Manhattan Rents Dip, But Only a Little

Rents in Manhattan have been soaring over the past few months, with several rental records being broken and New York City’s real estate sector enjoying a flurry of activity. But the most recent market report released by Citi Habitats suggests that the surge in rents is finally taking a breather, with average rents stabilizing in September as compared to August. In some neighborhoods the rents have actually dipped slightly too. However, there’s a catch—while the rents have plateaued, they're still holding strong at their extremely high rates. Additionally, landlord concessions for rental apartments such as a month without rent or no brokerage fees are now more rare than they've ever been, indicating that Manhattan renters don't need extra incentives to sign a lease.

The Wall Street Journal has analyzed the latest market report by Citi Habitats and found the average rent in September to be $3,453, which is only a little lower than the record high average rent of $3,461 in August. While apartment hunters would be certainly happy to celebrate this dip despite how small it is, real estate experts are still cautious and say that it is too early to say that if the decrease is a trend that will continue over the next few months. After all, the rates showcase no major stagnancy or decline, and so the future of the market is hard to predict as of now.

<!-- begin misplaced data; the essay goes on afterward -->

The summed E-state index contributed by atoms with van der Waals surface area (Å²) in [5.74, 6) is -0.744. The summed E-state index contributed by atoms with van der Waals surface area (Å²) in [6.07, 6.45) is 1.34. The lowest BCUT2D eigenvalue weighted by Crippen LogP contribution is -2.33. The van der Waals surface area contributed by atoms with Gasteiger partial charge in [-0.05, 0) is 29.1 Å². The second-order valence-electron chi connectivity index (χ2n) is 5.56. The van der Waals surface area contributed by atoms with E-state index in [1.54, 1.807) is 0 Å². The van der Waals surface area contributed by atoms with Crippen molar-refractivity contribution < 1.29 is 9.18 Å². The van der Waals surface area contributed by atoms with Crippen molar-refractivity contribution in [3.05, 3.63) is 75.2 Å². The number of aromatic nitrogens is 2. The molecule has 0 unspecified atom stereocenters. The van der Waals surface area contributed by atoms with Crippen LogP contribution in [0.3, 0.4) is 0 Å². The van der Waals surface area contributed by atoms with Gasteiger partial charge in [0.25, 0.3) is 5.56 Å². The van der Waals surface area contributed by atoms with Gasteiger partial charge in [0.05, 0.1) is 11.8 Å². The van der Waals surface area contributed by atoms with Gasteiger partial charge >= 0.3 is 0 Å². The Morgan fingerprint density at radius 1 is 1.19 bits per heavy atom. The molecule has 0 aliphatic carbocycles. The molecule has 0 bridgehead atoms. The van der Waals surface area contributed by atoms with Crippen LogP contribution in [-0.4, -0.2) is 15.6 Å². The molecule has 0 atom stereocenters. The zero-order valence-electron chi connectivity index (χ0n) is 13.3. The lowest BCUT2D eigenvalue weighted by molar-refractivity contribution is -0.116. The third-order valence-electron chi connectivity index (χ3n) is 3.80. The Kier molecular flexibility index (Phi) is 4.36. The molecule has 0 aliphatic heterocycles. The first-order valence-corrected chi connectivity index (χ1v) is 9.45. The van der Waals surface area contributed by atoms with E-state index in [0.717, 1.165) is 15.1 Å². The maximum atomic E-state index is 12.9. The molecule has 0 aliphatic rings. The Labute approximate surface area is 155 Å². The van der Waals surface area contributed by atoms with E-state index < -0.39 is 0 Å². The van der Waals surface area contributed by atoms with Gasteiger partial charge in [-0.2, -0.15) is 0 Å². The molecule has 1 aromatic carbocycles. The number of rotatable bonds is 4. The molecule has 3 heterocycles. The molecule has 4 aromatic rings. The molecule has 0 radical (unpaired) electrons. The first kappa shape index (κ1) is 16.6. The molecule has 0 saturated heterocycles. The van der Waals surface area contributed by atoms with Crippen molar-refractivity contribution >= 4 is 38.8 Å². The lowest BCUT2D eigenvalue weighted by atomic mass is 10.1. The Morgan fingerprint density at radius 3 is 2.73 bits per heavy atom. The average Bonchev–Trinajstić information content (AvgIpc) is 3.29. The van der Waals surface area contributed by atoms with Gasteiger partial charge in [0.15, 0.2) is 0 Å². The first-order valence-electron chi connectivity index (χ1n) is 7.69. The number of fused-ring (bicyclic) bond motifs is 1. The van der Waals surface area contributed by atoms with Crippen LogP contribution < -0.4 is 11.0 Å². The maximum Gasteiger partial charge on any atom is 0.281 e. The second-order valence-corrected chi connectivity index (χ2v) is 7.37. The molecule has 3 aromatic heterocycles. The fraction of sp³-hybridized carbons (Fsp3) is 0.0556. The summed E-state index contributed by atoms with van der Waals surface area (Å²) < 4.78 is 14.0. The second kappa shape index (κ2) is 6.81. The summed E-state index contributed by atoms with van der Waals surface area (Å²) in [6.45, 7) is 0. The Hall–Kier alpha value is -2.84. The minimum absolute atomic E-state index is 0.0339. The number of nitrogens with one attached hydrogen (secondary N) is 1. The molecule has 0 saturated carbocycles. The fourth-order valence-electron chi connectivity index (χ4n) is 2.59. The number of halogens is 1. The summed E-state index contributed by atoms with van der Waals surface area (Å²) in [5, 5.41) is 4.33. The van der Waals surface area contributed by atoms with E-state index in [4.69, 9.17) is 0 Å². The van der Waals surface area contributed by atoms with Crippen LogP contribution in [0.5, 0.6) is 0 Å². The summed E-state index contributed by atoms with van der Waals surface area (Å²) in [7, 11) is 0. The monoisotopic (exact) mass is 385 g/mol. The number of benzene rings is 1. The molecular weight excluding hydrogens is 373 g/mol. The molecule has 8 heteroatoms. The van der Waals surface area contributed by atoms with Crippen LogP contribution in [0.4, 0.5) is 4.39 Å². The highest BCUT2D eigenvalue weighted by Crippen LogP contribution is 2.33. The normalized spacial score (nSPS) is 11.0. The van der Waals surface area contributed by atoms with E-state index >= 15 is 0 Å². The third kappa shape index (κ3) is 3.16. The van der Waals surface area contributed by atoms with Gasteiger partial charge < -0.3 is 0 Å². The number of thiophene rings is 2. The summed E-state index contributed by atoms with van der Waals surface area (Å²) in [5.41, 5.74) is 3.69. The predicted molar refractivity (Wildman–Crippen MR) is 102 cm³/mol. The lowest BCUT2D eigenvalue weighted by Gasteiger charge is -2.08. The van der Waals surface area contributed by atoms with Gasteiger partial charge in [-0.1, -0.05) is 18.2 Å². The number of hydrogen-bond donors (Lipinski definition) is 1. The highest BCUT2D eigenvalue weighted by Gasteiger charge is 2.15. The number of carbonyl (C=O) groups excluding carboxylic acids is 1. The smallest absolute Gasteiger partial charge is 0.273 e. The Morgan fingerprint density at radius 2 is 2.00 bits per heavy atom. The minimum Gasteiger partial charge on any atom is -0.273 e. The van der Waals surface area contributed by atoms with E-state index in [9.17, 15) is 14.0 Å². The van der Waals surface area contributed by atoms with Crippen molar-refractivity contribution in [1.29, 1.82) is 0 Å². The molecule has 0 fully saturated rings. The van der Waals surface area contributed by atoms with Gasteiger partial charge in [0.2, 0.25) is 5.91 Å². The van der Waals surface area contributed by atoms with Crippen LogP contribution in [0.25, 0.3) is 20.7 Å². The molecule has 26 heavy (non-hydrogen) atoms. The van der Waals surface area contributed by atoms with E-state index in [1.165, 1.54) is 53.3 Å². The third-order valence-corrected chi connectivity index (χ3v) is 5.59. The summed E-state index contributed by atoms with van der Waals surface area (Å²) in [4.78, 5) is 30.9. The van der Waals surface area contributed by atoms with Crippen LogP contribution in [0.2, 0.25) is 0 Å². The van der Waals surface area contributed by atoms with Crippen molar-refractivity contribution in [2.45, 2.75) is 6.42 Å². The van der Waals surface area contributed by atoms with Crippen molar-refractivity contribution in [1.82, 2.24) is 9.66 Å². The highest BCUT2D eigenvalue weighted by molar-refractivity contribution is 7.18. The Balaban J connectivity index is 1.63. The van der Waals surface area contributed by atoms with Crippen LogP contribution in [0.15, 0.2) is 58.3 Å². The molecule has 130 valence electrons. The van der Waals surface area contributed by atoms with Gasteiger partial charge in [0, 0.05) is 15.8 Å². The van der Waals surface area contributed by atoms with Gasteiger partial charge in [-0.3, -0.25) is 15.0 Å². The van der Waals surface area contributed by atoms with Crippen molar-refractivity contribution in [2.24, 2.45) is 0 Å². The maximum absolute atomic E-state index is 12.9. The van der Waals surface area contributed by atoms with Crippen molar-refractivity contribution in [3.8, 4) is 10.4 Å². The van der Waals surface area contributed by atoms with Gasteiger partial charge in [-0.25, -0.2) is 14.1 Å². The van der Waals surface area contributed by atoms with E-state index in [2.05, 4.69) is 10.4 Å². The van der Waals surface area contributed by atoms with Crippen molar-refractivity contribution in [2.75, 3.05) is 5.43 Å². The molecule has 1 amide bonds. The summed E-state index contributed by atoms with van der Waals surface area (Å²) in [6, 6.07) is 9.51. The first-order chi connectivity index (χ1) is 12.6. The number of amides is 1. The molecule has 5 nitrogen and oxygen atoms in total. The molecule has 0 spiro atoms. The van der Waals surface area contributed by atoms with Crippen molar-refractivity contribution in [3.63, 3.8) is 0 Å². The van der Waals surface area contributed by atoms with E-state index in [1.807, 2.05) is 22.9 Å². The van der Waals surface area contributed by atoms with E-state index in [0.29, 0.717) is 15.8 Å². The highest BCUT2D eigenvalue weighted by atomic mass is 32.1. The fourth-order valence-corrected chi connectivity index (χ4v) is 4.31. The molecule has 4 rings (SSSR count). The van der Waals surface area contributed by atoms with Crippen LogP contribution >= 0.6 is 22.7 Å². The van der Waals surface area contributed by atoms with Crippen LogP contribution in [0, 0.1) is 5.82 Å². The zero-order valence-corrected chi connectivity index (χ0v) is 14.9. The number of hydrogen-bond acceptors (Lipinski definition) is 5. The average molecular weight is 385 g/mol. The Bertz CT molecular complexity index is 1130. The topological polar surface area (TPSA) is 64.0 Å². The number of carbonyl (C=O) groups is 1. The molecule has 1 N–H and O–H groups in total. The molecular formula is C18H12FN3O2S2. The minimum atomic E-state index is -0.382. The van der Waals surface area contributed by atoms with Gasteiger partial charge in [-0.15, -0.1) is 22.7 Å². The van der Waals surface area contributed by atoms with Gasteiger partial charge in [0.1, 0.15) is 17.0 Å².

With respect to neighborhoods, Soho and Tribeca held on to their top spot in terms of highest priced rentals in Manhattan. The surge in rents have caused Manhattan apartment hunters to reconsider and look for more affordable places to rent in places like Brooklyn and Queens. Apartments in Long Island City, for instance, have seen a lot of popularity for their excellent proximity to Manhattan, a good choice of apartments and also, great views of the Manhattan skyline.

Another welcome development seen in the report was an increase in inventory rates in Manhattan over the last quarter. The vacancy rate, which has been seeing a rise over the past few months, steadied itself in September at 1.33%. With the past few months seeing apartment hunters fight each other to get to the home of their dreams, New Yorkers would certainly appreciate an increase in the choice of vacant apartments in Manhattan.